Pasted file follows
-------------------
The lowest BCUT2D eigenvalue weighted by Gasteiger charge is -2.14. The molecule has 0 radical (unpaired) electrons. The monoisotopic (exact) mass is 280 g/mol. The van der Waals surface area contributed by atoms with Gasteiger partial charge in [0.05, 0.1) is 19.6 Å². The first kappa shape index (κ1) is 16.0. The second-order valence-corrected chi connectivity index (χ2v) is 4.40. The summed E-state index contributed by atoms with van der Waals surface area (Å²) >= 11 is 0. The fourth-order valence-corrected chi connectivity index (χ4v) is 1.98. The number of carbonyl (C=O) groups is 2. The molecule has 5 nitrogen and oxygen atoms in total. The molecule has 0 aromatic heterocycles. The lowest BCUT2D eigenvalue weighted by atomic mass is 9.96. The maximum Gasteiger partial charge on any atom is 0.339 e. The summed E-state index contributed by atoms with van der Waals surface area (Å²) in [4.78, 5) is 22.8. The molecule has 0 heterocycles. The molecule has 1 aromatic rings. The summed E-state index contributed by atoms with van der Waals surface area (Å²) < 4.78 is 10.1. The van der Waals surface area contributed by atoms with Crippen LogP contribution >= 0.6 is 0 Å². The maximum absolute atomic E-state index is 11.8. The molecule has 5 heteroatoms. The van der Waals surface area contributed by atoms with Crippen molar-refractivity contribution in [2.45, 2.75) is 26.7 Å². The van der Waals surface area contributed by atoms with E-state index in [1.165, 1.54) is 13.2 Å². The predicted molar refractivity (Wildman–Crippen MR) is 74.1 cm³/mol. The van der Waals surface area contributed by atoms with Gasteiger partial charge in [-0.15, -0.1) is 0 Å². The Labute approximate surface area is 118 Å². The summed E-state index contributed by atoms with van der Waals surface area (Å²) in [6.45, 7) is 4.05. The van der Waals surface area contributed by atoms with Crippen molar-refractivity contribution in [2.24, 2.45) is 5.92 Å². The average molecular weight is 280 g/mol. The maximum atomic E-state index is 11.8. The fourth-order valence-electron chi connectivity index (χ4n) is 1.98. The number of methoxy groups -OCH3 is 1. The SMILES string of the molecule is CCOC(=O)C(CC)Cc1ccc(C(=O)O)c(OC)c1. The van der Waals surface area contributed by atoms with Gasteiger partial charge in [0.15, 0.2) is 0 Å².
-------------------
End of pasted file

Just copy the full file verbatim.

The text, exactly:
The lowest BCUT2D eigenvalue weighted by Gasteiger charge is -2.14. The molecule has 0 radical (unpaired) electrons. The monoisotopic (exact) mass is 280 g/mol. The van der Waals surface area contributed by atoms with Gasteiger partial charge in [0.05, 0.1) is 19.6 Å². The first kappa shape index (κ1) is 16.0. The second-order valence-corrected chi connectivity index (χ2v) is 4.40. The summed E-state index contributed by atoms with van der Waals surface area (Å²) >= 11 is 0. The fourth-order valence-corrected chi connectivity index (χ4v) is 1.98. The number of carbonyl (C=O) groups is 2. The molecule has 5 nitrogen and oxygen atoms in total. The molecule has 0 aromatic heterocycles. The lowest BCUT2D eigenvalue weighted by atomic mass is 9.96. The maximum Gasteiger partial charge on any atom is 0.339 e. The summed E-state index contributed by atoms with van der Waals surface area (Å²) in [4.78, 5) is 22.8. The molecule has 0 heterocycles. The molecule has 1 aromatic rings. The summed E-state index contributed by atoms with van der Waals surface area (Å²) < 4.78 is 10.1. The van der Waals surface area contributed by atoms with Crippen LogP contribution >= 0.6 is 0 Å². The maximum absolute atomic E-state index is 11.8. The molecule has 5 heteroatoms. The van der Waals surface area contributed by atoms with Crippen molar-refractivity contribution in [2.45, 2.75) is 26.7 Å². The van der Waals surface area contributed by atoms with E-state index in [1.165, 1.54) is 13.2 Å². The predicted molar refractivity (Wildman–Crippen MR) is 74.1 cm³/mol. The van der Waals surface area contributed by atoms with Gasteiger partial charge in [-0.15, -0.1) is 0 Å². The Labute approximate surface area is 118 Å². The summed E-state index contributed by atoms with van der Waals surface area (Å²) in [6.45, 7) is 4.05. The van der Waals surface area contributed by atoms with Crippen molar-refractivity contribution in [2.24, 2.45) is 5.92 Å². The average molecular weight is 280 g/mol. The maximum atomic E-state index is 11.8. The fourth-order valence-electron chi connectivity index (χ4n) is 1.98. The number of methoxy groups -OCH3 is 1. The SMILES string of the molecule is CCOC(=O)C(CC)Cc1ccc(C(=O)O)c(OC)c1. The van der Waals surface area contributed by atoms with Gasteiger partial charge in [0.15, 0.2) is 0 Å².